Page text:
glect, integrating biological with behavioral and social context research, as well as studies and controlled prevention trials that integrate basic findings with services research, now provide a solid base for moving forward with more sophisticated and systematic research designs to address important unanswered questions. New knowledge and better research tools can yield a better understanding of the causes of child abuse and neglect, as well as the most effective ways to prevent and treat it.

At the same time, however, the existing research and service system infrastructures are inadequate for taking full advantage of this new knowledge. The committee hopes that this gap will narrow as researchers in diverse domains collaborate to elucidate the underlying causes and consequences of child abuse and neglect, as those implementing promising interventions learn how best to take evidence-based models to scale with fidelity, and as policies are examined more rigorously for their ability to improve outcomes and create a coordinated and efficient system of care.


Two decades ago, the Administration on Children, Youth and Families (ACYF) within the U.S. Department of Health and Human Services asked the National Academy of Sciences to conduct a study of research needs in the area of child abuse and neglect. That study resulted in the 1993 NRC report, which synthesizes the research on child abuse and neglect and, adopting a child-oriented developmental and ecological perspective, outlines 17 research priorities in an agenda that addresses 4 objectives:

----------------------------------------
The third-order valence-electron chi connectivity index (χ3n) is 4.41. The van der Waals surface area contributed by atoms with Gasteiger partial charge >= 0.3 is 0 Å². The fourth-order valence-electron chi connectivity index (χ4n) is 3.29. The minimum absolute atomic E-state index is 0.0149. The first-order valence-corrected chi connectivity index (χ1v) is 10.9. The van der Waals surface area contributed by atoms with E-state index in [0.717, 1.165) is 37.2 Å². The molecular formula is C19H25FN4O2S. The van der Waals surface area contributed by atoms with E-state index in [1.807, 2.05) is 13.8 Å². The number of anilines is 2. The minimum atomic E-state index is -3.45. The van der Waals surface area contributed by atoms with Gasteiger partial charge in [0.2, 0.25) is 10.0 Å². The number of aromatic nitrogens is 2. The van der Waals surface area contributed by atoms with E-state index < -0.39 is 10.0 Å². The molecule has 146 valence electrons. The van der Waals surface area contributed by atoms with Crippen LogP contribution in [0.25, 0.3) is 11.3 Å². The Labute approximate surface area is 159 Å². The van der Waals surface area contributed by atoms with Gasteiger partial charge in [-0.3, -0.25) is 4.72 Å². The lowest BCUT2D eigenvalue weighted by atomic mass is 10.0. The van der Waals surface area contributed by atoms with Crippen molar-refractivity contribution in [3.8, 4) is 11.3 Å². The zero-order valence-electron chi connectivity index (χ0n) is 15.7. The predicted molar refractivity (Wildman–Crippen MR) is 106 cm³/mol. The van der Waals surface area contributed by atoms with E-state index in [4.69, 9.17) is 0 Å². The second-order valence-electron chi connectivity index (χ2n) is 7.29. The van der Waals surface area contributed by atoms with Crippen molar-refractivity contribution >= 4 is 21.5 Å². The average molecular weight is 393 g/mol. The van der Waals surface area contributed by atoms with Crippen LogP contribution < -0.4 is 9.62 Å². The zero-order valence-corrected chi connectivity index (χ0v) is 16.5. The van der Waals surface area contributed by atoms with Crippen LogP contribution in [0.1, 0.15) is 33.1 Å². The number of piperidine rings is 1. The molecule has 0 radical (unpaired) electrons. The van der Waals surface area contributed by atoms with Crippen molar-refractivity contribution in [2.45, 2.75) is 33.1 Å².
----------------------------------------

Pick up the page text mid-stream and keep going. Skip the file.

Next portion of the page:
1.   clarify the nature and scope of child maltreatment;

2.   provide an understanding of the origins and consequences of child maltreatment to improve the quality of future policy and program efforts;

3.   provide empirical information about the strengths and limitations of existing interventions while guiding the development of more effective interventions; and

4.   develop a science policy for child maltreatment research that recognizes the importance of national leadership, human and financial resources, instrumentation, and appropriate institutional arrangements.


Since the 1993 report, research on child abuse and neglect has expanded, and understanding of the consequences and other aspects of child abuse and neglect for the children involved, their families, and society has

The National Academies | 500 Fifth St. N.W. | Washington, D.C. 20001
Copyright © National Academy of Sciences. All rights reserved.
Terms of Use and Privacy Statement